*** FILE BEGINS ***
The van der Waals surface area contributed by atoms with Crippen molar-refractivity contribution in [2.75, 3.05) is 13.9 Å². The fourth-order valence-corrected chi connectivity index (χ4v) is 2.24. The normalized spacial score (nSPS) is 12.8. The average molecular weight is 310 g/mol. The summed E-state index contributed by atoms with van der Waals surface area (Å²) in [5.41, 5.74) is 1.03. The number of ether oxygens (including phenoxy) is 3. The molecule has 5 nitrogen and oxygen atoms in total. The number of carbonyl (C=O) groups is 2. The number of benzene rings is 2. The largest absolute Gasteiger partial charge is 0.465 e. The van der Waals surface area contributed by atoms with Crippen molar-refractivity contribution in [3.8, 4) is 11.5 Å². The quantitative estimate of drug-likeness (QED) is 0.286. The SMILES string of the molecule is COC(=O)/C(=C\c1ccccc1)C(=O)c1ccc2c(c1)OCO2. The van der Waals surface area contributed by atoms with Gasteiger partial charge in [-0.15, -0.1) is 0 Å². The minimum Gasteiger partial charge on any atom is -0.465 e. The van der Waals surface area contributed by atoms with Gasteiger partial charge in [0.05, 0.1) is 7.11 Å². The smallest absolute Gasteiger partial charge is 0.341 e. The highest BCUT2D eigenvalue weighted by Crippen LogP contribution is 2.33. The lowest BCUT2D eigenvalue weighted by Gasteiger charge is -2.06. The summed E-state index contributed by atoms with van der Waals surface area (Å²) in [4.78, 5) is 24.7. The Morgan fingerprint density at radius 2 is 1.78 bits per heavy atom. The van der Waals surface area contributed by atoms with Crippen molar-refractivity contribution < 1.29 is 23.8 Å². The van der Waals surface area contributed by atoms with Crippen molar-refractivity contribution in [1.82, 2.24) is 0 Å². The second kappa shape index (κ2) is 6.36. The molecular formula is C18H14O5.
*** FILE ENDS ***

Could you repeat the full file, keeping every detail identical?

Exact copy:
The van der Waals surface area contributed by atoms with Crippen molar-refractivity contribution in [2.75, 3.05) is 13.9 Å². The fourth-order valence-corrected chi connectivity index (χ4v) is 2.24. The normalized spacial score (nSPS) is 12.8. The average molecular weight is 310 g/mol. The summed E-state index contributed by atoms with van der Waals surface area (Å²) in [5.41, 5.74) is 1.03. The number of ether oxygens (including phenoxy) is 3. The molecule has 5 nitrogen and oxygen atoms in total. The number of carbonyl (C=O) groups is 2. The number of benzene rings is 2. The largest absolute Gasteiger partial charge is 0.465 e. The van der Waals surface area contributed by atoms with Crippen molar-refractivity contribution in [3.8, 4) is 11.5 Å². The quantitative estimate of drug-likeness (QED) is 0.286. The SMILES string of the molecule is COC(=O)/C(=C\c1ccccc1)C(=O)c1ccc2c(c1)OCO2. The van der Waals surface area contributed by atoms with Gasteiger partial charge in [-0.15, -0.1) is 0 Å². The minimum Gasteiger partial charge on any atom is -0.465 e. The van der Waals surface area contributed by atoms with Gasteiger partial charge in [0.05, 0.1) is 7.11 Å². The smallest absolute Gasteiger partial charge is 0.341 e. The highest BCUT2D eigenvalue weighted by Crippen LogP contribution is 2.33. The lowest BCUT2D eigenvalue weighted by Gasteiger charge is -2.06. The summed E-state index contributed by atoms with van der Waals surface area (Å²) in [4.78, 5) is 24.7. The Morgan fingerprint density at radius 2 is 1.78 bits per heavy atom. The van der Waals surface area contributed by atoms with Crippen molar-refractivity contribution < 1.29 is 23.8 Å². The van der Waals surface area contributed by atoms with Crippen molar-refractivity contribution in [1.82, 2.24) is 0 Å². The second kappa shape index (κ2) is 6.36. The molecular formula is C18H14O5.